Thursday, April 20, 2017

Dutch tool chest build 3, tongues & grooves and assembly.

Having completed the dovetails, I made a dry test fit of them. While the sides and the bottom were assembled, I measured the length of the shelf.
The shelf was cut to the correct length, and the parts were glued up. Oh yes, I made the rabbets for the shelf before I glued it up.

The lower front lip and the upper front each had a bead planed to soften the transition where each part will meet the fall front.
I mounted the parts a bit too long, and when the glue had dried I trimmed them to the correct length.

My Record combination plane has got a blade for making tongues, and I was really anxious to try it.
At first it was a complete and utter failure. I could at best take a shaving that was 7" long before the plane was blocked with shavings and I had to use a screwdriver to pry them out.

I stopped for the say and chatted a bit with Brian Eve instead.  He asked about the plane and did the smart thing: He visited Patrick Leach's Blood and Gore page. I have visited that page numerous times, but I don't know why I didn't think of doing it this time.
It turns out that there is supposed to be a "shaving deflector" that has to be used while planing tongues. Patrick also states that these are very commonly lost.
A bit of Internet searching and I had found some close up pictures of what it should look like. Since it looks a bit complicated, I decided to fabricate one of my own design instead. I think it took me roughly 20 minutes work, and I had a shaving deflector ready for testing.
The deflector was installed and I sort of expected the plane to jam within 5" this time - so I started out with a very short stroke. No blocking.
I got cocky and tried to do a 10" stroke. Still no jamming, Actually it seemed to work as it should. Finally I tried taking a planing the whole length of the 25" board. Two fat shavings ejected perfectly from the plane! I could even take fairly heavy shavings, so in a very short time all the tongues were completed.

On those boards I made the grooves next, and followed with some side beads.
These boards were all installed as the back of the carcase. I used a dab ob glue in the middle of each board, and two nails. so in theory the middle of the narrow boards will be fixed by the glue, and the nails closer to the sides will allow for some wood movement.

Chest assembled with fall front set loose in its place.

After the glue up.

Trimming the ends of the lower lip and the upper front.

Record No 50 combination plane tonguing.

Homemade shaving deflector for Record No 50 or Stanley No 50


  1. The chest is coming along great! I can't wait to see what kind of paint you use. Perhaps you could catch a live octopus and harvest some natural ink tint.

    1. Hi Brian
      An ink squirting octopus sounds like fun, but I think you will have more luck finding one in the Mediterranean than I will up here.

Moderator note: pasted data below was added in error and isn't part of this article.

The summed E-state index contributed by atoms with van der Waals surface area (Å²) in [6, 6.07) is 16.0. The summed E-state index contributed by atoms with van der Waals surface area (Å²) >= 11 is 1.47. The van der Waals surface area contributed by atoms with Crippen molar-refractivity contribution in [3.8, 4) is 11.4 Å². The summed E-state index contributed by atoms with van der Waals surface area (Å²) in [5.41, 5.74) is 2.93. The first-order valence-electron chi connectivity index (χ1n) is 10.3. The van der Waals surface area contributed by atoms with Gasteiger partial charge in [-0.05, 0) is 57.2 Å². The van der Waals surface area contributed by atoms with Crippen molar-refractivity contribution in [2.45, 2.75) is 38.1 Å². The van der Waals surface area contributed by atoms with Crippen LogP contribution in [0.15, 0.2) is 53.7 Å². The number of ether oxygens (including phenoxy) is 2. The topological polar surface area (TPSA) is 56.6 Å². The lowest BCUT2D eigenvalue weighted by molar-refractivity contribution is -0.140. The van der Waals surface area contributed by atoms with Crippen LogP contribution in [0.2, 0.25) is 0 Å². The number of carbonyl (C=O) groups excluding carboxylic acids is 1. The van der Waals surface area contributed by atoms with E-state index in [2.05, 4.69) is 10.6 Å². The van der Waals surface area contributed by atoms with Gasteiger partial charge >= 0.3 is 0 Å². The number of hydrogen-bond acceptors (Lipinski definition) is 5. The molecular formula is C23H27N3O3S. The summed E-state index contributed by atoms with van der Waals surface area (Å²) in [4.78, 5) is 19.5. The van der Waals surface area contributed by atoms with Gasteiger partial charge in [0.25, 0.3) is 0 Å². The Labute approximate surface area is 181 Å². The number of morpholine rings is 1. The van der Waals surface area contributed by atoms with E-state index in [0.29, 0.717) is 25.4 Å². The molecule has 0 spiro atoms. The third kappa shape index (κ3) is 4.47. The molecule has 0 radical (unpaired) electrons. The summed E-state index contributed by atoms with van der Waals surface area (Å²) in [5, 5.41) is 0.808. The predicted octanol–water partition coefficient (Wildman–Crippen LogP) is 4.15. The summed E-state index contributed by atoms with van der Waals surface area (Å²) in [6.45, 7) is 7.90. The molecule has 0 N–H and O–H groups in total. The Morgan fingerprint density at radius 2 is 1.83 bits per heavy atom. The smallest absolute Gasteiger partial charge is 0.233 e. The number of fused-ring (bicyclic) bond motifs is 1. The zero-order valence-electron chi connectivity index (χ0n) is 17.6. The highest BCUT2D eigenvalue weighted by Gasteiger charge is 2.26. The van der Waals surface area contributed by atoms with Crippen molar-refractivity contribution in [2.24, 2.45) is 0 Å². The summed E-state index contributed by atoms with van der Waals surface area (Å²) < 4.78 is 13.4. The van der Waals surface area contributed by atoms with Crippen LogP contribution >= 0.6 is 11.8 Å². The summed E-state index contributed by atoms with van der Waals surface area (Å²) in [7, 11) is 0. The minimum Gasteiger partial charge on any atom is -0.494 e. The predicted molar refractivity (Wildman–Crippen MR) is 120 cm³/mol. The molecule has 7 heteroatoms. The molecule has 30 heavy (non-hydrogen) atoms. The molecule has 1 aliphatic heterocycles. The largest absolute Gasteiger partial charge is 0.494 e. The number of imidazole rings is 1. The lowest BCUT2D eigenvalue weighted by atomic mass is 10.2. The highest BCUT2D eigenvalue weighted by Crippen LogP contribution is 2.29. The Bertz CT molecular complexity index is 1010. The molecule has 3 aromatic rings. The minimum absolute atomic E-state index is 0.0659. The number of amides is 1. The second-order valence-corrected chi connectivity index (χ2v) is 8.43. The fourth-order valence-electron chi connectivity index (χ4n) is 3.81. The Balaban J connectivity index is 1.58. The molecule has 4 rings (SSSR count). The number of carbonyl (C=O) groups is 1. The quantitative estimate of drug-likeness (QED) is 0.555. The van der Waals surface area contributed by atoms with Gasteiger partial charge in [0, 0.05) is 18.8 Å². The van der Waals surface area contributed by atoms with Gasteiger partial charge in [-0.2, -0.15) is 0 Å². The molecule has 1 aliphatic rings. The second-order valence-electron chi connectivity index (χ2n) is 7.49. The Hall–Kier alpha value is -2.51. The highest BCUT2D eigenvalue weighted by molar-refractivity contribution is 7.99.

A good guess would be grey paint. But who knows?

  2. How does the shaving deflector attach to the plane? Does it keep the throat clear?

    1. Hi Ralph.
      I'll try to take a picture of it while it is mounted in the plane.
      There isn't really a throat like on e.g. a block plane, but 3/8" above the sharp edge of the blade the skate is horizontal. So if you don't put in the deflector, the shaving will fold itself a couple of times and then jam up.
      When the deflector is mounted it will bend the shaving to the left so it can escape between the two skates of the plane.

  3. Jonas, you are the man!!! Not only that, I have that same exact plane and I had no idea what that little part actually did!!!
    On top of that, the tool chest looks great. And I agree with Brian Eve, catch an octopus for the ink. Also, you could catch a swordfish and use it to carve in your initials!!

    1. Hi Bill

      Thank you :-)
      It really makes all the difference when using the plane as a tongue plane. The deflector goes into the same hole as the depth stop would normally occupy. But when tonguing, the depth stop is mounted directly on the blade.
      Catching a swordfish sounds like a much better idea than finding an octopus. But I doubt that those species are found locally.

    2. You're in Norway, right? Maybe a narwhal. That should work, too.

    3. A narwhal might be a better choice. But they too are further north I think. There is mainly cod and halibut around here. They aren't quite as impressive.. :-)

  4. and chips, but then swordfish and octopus ain't too bad. I've never tried narwhal.

    I must be hungry :-).

    BTW the tool chest looks great and you do live up to your tag line "Being old fashioned, the cool way". Good job making the deflector.


    1. Hi Ken
      I haven't eaten narwhal either, but whale is commonly eaten in Norway. It taste a bit like liver.
      I am not quite sure what species of whale is eaten, but the meat is a nice dark colour and very low on fat. So if you barbecue it, it should only have a very short time - if not it will get really dry..

      Thanks for the nice comment about the chest and my tag line :-)
      I have a feeling that I was lucky in making the deflector, it worked straight away.